Because it was during those years that I learned to hide. Nearly every experience I had with White classmates related to my racial and cultural background was a negative one: every time someone assumed or asked me if I was Chinese, every time a “friend” pulled back their eyelids, every time someone commented on the food my family ate. Some experiences still stand out decades later, like when my friends slept over and, in their middle-school giggles, they joked about how my grandparents couldn’t speak English—Ima and Tatang, who moved across the world to help take care of my brother and me when our parents worked. I want to scream at 12-year-old me and I also want to hug her tight and tell her it doesn’t matter. But I will never forget that laughter—and how I said nothing.

And I said nothing for a long time. The truth is that there are countless more moments like this, but I learned to push them aside, to enact a kind of self-preserving, self-inflicted amnesia. All young people want to fit in, to belong, but it’s a different level of contortion for people of color. And as a high-achieving Model Minority, I excelled.

Coming into greater racial consciousness can be a painful experience: once you start to unpack one memory, once you start to pick at the loose thread, the whole fabric of your identity starts to unravel. And as an Asian American, it’s especially hard to come to terms with the real racism you experience when you live in that in-between space of the racial binary.

As an Asian American, I’ve spent my entire life in White adjacency. Although I’m not White, I’m also not Black. I’m somewhere in between, not sure exactly where I belong, and where I am along this racial continuum depends largely on contexts sometimes beyond my control. When I identify as a person of color, it’s not just White people who are surprised. I’ve also heard this same surprise from Black people, and even from fellow Asians. Many of my Asian American students have admitted to experiencing racism but feeling unable to talk about it, much less complain about it, because it’s “not as bad” as what other groups go through.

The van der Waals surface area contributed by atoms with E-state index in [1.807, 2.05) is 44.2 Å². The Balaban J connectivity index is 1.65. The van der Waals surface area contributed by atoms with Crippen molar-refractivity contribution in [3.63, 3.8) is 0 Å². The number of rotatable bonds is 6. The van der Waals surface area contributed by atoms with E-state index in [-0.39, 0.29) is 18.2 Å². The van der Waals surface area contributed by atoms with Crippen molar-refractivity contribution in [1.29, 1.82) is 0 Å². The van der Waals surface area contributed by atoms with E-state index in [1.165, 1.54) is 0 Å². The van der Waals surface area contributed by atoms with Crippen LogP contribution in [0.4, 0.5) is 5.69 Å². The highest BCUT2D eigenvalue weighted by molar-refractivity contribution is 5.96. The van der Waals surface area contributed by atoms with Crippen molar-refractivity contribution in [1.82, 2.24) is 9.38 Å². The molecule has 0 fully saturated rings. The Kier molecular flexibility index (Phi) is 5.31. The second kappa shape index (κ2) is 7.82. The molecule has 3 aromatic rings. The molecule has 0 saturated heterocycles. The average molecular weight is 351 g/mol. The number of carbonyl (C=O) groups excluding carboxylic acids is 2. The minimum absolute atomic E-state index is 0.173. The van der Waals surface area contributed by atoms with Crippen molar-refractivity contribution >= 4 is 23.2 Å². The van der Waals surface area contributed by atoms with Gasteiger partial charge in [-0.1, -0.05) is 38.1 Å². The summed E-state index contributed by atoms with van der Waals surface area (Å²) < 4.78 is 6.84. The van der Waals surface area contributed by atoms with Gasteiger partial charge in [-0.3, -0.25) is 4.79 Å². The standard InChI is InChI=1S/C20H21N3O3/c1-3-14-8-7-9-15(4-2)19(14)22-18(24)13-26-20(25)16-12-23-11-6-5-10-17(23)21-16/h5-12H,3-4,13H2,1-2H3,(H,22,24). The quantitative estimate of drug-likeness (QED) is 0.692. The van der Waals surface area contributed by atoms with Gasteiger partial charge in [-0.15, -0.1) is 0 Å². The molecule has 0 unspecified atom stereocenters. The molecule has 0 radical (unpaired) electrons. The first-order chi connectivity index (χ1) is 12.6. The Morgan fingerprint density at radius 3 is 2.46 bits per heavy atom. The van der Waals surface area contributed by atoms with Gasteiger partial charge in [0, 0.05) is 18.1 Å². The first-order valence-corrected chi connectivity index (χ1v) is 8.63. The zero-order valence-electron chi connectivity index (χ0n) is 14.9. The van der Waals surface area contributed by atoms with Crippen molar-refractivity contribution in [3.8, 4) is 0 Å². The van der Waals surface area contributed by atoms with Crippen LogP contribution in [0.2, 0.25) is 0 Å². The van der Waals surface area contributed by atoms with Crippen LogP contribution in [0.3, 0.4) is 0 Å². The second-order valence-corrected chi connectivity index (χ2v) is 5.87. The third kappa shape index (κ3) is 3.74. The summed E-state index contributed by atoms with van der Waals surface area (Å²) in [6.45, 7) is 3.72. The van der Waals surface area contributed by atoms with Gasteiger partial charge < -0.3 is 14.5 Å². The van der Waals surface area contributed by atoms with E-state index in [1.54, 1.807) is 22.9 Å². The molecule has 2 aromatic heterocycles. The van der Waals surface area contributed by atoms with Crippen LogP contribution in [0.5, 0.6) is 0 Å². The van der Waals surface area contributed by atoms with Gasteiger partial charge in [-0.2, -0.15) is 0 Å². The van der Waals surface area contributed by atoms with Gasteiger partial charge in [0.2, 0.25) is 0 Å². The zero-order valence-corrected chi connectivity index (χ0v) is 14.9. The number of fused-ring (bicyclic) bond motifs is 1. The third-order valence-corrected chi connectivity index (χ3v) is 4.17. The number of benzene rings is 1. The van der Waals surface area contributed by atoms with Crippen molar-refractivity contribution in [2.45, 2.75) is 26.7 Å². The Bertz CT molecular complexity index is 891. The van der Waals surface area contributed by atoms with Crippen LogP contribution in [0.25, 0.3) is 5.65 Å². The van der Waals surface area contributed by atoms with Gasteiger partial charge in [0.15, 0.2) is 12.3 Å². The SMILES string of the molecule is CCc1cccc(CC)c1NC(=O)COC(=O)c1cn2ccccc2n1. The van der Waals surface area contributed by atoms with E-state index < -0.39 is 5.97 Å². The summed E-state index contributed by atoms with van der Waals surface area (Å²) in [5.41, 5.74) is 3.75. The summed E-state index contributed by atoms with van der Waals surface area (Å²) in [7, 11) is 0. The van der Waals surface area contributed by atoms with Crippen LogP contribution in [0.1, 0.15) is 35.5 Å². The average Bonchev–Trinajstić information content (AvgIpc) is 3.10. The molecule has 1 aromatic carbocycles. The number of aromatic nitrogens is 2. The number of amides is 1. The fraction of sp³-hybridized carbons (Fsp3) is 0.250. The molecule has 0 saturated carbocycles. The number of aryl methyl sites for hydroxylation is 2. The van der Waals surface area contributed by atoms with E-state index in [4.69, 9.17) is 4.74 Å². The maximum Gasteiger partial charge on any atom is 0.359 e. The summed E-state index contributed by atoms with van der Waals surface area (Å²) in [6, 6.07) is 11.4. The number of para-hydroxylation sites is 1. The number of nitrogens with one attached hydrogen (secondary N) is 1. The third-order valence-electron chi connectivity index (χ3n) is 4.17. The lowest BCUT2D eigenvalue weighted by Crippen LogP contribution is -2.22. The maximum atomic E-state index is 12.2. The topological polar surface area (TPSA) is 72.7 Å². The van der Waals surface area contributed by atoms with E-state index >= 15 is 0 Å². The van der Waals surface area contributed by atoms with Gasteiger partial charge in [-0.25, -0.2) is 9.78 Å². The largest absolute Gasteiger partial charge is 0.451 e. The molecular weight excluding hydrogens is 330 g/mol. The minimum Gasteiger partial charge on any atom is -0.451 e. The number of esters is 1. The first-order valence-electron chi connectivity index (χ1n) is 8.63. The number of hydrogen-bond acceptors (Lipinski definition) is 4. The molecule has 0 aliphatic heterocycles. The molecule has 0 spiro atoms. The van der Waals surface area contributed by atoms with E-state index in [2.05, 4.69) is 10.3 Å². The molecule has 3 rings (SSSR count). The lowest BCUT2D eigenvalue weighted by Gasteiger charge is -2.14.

I know what they mean. That was my experience growing up, and really, in so many ways, it’s still my experience now.

Even as I write all this, I feel the urge to point out that none of my experiences were that bad. After all, in most of the ways that society measures success, I’ve made it—the “American Dream” goes on, we can tell ourselves. And growing up, I was filled: my family instilled in me a deep and abiding love for my Filipino heritage. At home, this love, loyalty, and sense of family sustained me. I felt safe and loved and my whole self. But out in the world, I learned that many of the things that made me who I am were also vulnerabilities—that at any moment, my racial and cultural identity could be minimized, tokenized, or ridiculed. So I hid, setting aside parts of me away in what Gwendolyn Brooks once called “little jars and cabinets of my will.” I don’t remember when I first read Brooks’ poem, but it resonated immediately. Now I know why.

“I never thought of you as a person of color”? Of course not—because I didn’t let you.

Coming into racial consciousness, while painful, can also be empowering. In high school and college, I forged friendships with other Asian Americans, most of us 2nd-generation kids who knew-without-having-to-explain what that meant. In these friendships, we didn’t just find solidarity, we found family.